A web-based survey concluded that thyroid cancer survivors experienced increased anxiety during the COVID-19 pandemic when compared to the prepandemic era, as published in Endocrine Practice. Most (83%) respondents indicated that their lives were very different during the pandemic.

The study enrolled 378 responders who met all inclusion criteria. These included patients diagnosed with thyroid cancer or noninvasive follicular neoplasm with papillary-like nuclear features. Most (74.4%) patients had papillary thyroid cancer, followed by medullary thyroid carcinoma (MTC, 10.9%) and follicular thyroid carcinoma (6.9%).

The results from the Patient-Reported Outcomes Measurement Information System profiles were compared to previously published data. The evaluation revealed that during the pandemic, participants scored higher for anxiety (57.8 vs 56.5, P <.05) and lower for the ability to participate in social activities (46.2 vs 48.1, P <.01), fatigue (55.8 vs 57.9, P <.01), and sleep disturbance (54.7 vs 56.1, P <.01).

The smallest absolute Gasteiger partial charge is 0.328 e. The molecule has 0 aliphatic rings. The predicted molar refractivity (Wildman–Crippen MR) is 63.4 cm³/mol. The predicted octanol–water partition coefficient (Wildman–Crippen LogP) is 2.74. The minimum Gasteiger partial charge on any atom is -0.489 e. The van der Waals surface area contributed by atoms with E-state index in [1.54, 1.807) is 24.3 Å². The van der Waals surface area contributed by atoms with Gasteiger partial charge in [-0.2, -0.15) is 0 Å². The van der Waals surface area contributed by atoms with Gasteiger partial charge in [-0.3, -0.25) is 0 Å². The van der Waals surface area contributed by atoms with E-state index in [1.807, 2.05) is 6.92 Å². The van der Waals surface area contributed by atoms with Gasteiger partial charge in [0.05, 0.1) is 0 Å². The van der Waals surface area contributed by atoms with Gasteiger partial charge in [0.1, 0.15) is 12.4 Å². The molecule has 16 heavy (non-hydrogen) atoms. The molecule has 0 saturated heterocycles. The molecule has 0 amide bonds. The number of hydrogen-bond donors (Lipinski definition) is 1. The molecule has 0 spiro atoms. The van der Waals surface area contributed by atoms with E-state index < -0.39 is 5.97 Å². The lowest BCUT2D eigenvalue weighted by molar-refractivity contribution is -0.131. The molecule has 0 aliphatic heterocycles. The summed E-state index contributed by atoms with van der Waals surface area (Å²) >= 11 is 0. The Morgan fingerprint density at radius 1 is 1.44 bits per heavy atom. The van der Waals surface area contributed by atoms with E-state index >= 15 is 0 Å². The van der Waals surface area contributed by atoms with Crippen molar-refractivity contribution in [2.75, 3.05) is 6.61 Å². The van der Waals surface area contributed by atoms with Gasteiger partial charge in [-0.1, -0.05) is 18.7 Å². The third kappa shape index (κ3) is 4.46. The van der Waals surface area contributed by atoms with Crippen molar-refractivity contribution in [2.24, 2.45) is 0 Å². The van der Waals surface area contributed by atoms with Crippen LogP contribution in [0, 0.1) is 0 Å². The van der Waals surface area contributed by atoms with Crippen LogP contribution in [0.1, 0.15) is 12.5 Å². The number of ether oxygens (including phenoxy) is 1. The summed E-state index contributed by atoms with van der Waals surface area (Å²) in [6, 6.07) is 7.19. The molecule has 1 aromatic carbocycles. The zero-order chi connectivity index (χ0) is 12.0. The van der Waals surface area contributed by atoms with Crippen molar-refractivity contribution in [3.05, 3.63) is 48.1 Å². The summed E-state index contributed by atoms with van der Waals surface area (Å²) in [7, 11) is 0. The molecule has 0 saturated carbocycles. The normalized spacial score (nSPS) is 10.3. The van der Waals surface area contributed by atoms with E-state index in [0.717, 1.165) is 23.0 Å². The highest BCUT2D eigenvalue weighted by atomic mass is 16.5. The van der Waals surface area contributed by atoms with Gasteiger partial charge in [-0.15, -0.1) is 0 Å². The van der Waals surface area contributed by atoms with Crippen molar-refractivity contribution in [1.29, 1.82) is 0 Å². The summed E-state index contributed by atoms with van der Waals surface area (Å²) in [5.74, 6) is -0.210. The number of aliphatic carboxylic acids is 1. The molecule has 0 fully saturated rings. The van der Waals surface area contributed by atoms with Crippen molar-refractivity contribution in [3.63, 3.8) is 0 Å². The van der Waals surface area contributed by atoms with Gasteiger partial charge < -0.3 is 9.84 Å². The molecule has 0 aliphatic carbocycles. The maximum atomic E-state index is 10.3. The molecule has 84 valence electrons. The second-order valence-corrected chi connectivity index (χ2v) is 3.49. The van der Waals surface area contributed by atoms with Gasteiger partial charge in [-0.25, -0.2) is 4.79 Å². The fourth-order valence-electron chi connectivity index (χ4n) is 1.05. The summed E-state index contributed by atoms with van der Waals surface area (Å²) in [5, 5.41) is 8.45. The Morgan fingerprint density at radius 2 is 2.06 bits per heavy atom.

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“For the domains of anxiety, depression, fatigue, pain interference, and sleep disturbance, higher scores indicated ‘worse’ patient-reported quality of life, while in the domains of satisfaction with social participation and physical functioning, higher scores indicated ‘better’ quality of life,” the authors explained.

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Increased anxiety was particularly associated with younger age (P <.01) and changes in treatment plan (P =.04). Moreover, 79% of respondents agreed that their interactions with doctors were different when compared to the prepandemic era, even though almost half (49%) of participants declared to be satisfied with information their doctor provided regarding COVID-19-related changes.

“To deliver comprehensive care, providers must better understand patient concerns and improve communication about potential changes to their treatment plans,” the authors concluded.

However, they recognized that the cohort of this study diverged from national data in several features, including older age, higher female and white predominance, less papillary and more MTC, higher stage, and higher proportion undergoing radioactive iodine ablation.

Reference

Graves CE, Goyal N, Levin A, et al. Anxiety during the Covid-19 pandemic: a web-based survey of thyroid cancer survivors. Endocr Pract. Published online January 7, 2022. doi:10.1016/j.eprac.2022.01.002